Paul Whiteman, Whithorne, Whittaker, reads my concise Grove, but not a trace
of Percy Whitlock (1903-1946). It's certainly not a name I would mention
to non-organist friends (the majority!): it isn't that they would be critical;
simply no glint of recognition. Yet these same music-lovers could well respond
positively to such a piece as Fidelis from the Four
Extemporisations played as a Voluntary before Cathedral Evensong.
Perhaps the moral is that we organists who love to listen to, and play,
Whitlock's music should campaign on his behalf - and yes, there is a Percy
If musical advocacy be required then look no further than this present CD,
which contains The Plymouth Suite (played at St. Andrew's Parish Church,
Plymouth), together with the Five Short Pieces, Four
Extemporisations and Seven Sketches, performed at the Brangwyn
Jennifer Bate presents the 21 tracks involved with the utmost charm and sympathy,
painting in the colours of each exquisite miniature with a rainbow of
registrations, and glorying in the robust trumpetings of Paean and
Fanfare. There is a taking nimbleness in the notoriously tricky
Scherzo and Chanty; flying fingers for Divertimento,
and the virtuosic Toccata - quite the equal of many of more celebrated
French examples of the genre.
So if you are an adventurous music-lover try this CD. I don't think you'll
be disappointed. Organists will assuredly love it, and (dare I say, speaking
personally?) perhaps learn from it as well.
and a review of the same disc by Rob Barnett:-
Although in the same series (and bargain price bracket) as the other two
ASV QUICKSILVAs this is the only one of the triptych to be dedicated to the
works of one composer. Whitlock has come in for quite a bit of attention
over the last decade or two. His 1937 symphony for organ and orchestra was
revived by Graham Barber and the BBC Welsh SO at St Asaph Cathedral and this,
in turn, seems to have lead to at least two other concert revivals the latest
of which was this summer (1999) at York Minster. The same artists recorded
the piece at the Minster and this is due to be issued on CD by AMPHION RECORDINGS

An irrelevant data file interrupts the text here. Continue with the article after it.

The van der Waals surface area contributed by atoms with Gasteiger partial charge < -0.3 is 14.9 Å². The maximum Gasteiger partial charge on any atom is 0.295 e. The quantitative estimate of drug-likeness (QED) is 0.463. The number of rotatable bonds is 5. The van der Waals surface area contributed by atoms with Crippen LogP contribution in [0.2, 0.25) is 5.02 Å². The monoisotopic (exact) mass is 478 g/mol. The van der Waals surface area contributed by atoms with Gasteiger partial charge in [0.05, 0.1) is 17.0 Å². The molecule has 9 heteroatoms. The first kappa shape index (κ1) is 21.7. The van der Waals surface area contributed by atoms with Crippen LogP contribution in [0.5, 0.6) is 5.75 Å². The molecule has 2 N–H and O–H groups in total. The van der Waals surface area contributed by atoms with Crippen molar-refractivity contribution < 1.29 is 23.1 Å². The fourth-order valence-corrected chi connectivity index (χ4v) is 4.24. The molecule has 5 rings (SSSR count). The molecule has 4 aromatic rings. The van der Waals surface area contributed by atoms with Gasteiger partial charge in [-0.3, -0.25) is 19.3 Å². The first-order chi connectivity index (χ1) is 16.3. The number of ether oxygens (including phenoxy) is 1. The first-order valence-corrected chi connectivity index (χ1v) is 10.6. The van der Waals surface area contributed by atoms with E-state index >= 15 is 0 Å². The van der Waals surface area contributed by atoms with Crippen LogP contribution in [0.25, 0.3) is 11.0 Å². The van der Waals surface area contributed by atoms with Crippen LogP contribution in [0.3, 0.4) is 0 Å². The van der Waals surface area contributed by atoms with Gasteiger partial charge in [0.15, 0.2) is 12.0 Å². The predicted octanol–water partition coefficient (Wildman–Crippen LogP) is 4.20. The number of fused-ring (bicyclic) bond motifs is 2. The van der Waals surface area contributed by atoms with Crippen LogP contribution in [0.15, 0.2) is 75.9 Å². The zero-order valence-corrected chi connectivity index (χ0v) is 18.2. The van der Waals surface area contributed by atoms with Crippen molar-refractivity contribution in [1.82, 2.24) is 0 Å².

There have been several small label recitals dedicated to Whitlock's organ
works. Sadly his orchestral works have been neglected. There were a number
of suites and overtures - possibly light in character (he was for many years
a sort of 'composer in residence' at Dan Godfrey's Bournemouth).
Whitlock is also much associated with Devon's 'other capital' (Exeter claims
pride of place), Plymouth. Plymouth's St Andrews Parish Church (next to the
Guildhall, off Royal Parade) was the venue during the early 1980s for a
collaboration between Bob Auger and Ms Bate in which she played the
Plymouth Suite (1937) - contemporaneous with the symphony though
lighter in tone. The suite is in five movements: a casual allegro
risoluto, a recessed and suitably distant Lantana (so very
self-effacing), a jolly shanty called Carillon, Salix - an
exercise in English reserve though in touch with the British pastoralists
(principally Finzi) and a final and flighty Toccata in the spirit
The other three sets of pieces were recorded more recently and not in Plymouth.
The Five Short Pieces (1929) include a jaunty
Allegretto, a Holstian (Walking Song or Marching Song)
Folk Tune, a Finzian Andante Tranquillo, a Christmassy Scherzo
(perhaps Malcolm Arnold had some of the sound-character of this piece
in mind when he wrote his own, and sweetest, of Organ Concertos) and a Paean
complete with blasting tuba tune.
The Four Extemporisations (1933) start with a Carol
(complete with hints of Danny Boy) which achieves both dazzle
and subtlety, a Divertimento of Elgarian moth-wing texture, an understated
Fidelis and a brightly-lit Fanfare.
The Seven Sketches on Verses of the Psalms include another
Finzian piece (Postlude), a Dvorakian Duetto, a fragile and
etiolated Plaint, a chipper Exultemus, an Elgarian
Preambule, a low key Intermezzo and a concluding Sortie
which suggests the brilliance of the new-born light.
Excellent notes by Malcolm Riley of the Whitlock Society (note his Thames
The present album is dedicated to the memory of sound-recordist Bob Auger
with whom Jennifer Bate has worked.
An attractively priced (bargain range) issue with some of the most attractive
music of the three recitals. We need to hear more Whitlock.